Culture reflects everything that contributes to the way of life in Centennial Park. It includes sportsfields and playgrounds, picnicking by the pond or visiting the Conservatory on a rainy day. It captures the community at Centennial Park, and how this can be created, maintained and enhanced.
Building off of the Public Visioning Workshop findings, PROCESS and PMA led two virtual workshops to refine a park concept.
From June 21 to July 28 we used Social Pinpoint, an online interactive map platform, to collect specific feedback about the park from the community and park users. The platform allowed users to drop pins in specific locations as well as fill in a visioning survey on four themes: water, ecology, movement and culture.
Held at Etobicoke Olympium, this public workshop allowed for an opportunity to learn more about the master planning process and to help create a community vision for the park. The workshop included a project presentation and visioning activities with the aim to discuss the opportunities and challenges of the Master Plan update.
The meeting began with a presentation of the 2008 Master Plan and what we heard from prior internal and permit holder consultations. This was followed by a question and answer period.
After the presentation, smaller discussions were held around thematic displays for additional input and comments.
Following the Open House, were two separate hike-shops led by City staff and the public facilitator consultant. These hikes focused on connecting participants with both natural and recreation areas in the park creating dynamic discussions about real park amenities.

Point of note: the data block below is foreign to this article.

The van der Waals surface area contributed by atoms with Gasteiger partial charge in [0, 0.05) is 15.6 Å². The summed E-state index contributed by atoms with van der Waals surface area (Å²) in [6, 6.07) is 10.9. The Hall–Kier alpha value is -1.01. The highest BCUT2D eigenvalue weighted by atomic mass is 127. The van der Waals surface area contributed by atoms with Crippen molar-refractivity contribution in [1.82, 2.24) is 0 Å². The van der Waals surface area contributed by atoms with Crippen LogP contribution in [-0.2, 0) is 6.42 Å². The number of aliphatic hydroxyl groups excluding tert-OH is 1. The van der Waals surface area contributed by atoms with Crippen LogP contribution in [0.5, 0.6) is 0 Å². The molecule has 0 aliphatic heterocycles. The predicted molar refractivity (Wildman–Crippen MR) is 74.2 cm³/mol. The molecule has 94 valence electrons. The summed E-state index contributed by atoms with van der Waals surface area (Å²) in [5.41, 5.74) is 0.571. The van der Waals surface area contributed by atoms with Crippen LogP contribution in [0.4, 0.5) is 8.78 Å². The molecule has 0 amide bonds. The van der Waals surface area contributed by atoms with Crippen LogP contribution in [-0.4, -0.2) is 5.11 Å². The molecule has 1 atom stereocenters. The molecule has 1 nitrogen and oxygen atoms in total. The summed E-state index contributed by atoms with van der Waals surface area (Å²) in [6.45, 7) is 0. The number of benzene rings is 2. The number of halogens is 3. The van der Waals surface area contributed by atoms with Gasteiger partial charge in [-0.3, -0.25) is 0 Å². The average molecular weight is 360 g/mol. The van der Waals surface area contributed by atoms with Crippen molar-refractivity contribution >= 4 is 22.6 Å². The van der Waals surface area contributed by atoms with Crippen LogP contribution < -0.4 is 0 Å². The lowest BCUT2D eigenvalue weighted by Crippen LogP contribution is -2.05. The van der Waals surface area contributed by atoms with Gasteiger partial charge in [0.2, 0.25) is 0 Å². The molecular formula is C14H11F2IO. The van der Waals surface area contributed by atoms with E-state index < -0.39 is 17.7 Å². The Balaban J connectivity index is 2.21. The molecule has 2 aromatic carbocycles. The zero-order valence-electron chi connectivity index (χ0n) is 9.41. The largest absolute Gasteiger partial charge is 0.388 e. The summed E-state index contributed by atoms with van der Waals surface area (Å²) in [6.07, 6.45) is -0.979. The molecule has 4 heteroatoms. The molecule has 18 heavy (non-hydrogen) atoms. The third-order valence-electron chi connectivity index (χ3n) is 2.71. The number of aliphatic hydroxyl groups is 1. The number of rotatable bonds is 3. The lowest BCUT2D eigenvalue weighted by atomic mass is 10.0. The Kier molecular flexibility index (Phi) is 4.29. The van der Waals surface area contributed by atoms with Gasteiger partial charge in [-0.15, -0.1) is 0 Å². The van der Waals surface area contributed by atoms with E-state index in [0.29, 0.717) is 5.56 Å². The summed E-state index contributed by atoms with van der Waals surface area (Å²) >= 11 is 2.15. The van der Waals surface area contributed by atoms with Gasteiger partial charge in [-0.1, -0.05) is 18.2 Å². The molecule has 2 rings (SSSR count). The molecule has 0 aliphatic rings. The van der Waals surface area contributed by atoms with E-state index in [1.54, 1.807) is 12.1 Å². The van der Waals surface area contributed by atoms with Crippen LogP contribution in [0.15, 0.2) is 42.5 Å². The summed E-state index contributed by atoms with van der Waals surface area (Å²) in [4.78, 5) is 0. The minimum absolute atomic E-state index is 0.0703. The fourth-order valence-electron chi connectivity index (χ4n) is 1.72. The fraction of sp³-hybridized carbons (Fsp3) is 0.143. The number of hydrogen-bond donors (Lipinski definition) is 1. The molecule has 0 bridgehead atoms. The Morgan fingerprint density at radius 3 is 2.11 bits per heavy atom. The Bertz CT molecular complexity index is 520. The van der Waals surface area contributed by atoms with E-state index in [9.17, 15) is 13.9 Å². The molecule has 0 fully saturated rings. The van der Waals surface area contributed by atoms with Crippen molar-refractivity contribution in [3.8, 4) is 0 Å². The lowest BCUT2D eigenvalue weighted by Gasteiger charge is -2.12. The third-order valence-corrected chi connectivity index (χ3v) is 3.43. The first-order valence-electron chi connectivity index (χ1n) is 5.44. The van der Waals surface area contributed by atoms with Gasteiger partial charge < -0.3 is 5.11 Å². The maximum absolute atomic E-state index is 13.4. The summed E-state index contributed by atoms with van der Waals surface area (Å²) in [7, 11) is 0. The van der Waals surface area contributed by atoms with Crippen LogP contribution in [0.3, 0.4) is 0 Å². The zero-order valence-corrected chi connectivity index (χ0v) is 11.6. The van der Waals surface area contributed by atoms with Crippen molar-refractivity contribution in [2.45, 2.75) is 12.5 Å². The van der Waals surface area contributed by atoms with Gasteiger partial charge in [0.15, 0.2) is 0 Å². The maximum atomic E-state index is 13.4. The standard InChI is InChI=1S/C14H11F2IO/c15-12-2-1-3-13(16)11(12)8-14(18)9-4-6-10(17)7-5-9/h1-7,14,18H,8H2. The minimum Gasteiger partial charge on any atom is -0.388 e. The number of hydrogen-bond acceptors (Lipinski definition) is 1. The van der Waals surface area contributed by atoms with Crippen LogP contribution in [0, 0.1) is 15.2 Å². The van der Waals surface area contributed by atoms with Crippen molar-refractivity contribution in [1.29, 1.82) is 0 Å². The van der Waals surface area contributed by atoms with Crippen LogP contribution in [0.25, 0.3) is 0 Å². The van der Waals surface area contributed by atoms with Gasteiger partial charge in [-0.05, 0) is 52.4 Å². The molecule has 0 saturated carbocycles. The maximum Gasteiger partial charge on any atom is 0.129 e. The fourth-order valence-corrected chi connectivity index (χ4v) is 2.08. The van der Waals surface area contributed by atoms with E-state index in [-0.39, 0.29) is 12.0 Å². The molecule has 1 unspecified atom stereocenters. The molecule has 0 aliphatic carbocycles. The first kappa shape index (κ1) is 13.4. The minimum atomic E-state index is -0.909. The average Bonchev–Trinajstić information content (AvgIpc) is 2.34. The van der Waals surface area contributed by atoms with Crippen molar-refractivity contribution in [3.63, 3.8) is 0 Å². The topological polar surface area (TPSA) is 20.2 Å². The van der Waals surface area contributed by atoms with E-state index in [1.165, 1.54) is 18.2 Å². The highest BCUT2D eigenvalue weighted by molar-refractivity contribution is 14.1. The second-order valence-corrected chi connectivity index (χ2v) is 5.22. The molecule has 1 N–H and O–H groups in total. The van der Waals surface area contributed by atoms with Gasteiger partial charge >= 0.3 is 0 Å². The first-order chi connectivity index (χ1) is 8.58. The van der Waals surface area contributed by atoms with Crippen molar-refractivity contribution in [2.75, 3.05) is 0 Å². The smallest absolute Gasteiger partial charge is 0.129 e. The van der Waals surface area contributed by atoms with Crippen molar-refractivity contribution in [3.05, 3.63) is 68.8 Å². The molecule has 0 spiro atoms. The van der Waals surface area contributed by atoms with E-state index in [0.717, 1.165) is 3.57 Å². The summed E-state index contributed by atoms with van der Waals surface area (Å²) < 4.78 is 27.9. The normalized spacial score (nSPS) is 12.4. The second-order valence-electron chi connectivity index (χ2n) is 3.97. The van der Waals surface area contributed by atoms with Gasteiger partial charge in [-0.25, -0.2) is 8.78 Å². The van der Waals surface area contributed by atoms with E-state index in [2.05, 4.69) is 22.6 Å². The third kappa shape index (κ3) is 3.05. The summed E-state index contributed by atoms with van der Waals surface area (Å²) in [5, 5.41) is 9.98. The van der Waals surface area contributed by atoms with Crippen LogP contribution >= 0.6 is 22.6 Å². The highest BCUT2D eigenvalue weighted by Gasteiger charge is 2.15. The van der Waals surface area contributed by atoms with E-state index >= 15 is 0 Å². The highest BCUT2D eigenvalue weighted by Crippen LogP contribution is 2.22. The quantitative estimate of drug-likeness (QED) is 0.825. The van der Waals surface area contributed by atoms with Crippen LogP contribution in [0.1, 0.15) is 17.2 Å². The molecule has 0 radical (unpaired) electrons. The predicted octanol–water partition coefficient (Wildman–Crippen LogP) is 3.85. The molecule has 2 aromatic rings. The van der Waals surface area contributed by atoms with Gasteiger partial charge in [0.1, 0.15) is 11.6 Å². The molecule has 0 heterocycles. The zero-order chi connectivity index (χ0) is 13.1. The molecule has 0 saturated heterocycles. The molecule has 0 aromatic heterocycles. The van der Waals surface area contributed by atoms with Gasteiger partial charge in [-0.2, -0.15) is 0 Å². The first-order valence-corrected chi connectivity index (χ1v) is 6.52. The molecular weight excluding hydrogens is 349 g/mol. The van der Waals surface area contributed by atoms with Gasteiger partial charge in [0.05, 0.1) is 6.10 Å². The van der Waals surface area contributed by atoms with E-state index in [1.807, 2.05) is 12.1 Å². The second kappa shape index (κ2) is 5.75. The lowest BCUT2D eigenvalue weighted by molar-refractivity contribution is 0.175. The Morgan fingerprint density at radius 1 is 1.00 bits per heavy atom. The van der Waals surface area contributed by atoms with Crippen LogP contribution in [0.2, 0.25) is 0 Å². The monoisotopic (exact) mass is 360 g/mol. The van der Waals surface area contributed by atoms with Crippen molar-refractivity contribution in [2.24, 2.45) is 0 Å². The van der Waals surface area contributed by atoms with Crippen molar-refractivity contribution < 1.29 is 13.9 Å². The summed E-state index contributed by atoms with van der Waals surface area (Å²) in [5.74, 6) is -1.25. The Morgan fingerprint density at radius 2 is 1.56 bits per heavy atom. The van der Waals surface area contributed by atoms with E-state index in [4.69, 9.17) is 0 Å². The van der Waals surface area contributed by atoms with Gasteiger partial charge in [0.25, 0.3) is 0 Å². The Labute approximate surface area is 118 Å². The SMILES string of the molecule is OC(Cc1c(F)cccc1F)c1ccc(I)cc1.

Discussions included a review of the strengths, challenges and opportunities within the park.
The City is working with PROCESS – a public engagement, research and placemaking studio – to provide a variety of ways to get involved with the Centennial Park Master Planning process. An important part of our process includes obtaining feedback from the community in order to ensure that diverse voices are heard and all ideas and recommendations are considered.
Due to the COVID-19 pandemic, some community engagement plans were delayed, however, the engagement process has resumed abiding by physical distancing guidelines and using virtual tools.
All of the Centennial Park Master Plan consultation activities include intentional Indigenous consultation and community education. Our team includes an Indigenous consultation practitioner who is leading the Indigenous consultation work. We also have ensured that our project Stakeholder Advisory Committee includes Indigenous members and that each public meeting (Public and Youth) includes Indigenous cultural competency education opportunities.
An Indigenous Cultural Competency Educational presentation will be shared. If you cannot attend, be sure to check out this website again in late July 2020, when we will post a video of the Indigenous Cultural Competency Educational presentation.
We will be hosting a series of pop-ups in and around Centennial Park to keep the public informed of the Master Plan update process. These will take place in early July and will comply with physical distancing measures.
Due to the COVID-19 pandemic, the planned series of Public Life Studies are no longer taking place. Instead, in-depth interviews with key stakeholders and park users are taking place, to ensure the project team understands how people use Centennial Park today, so we can shape it for tomorrow.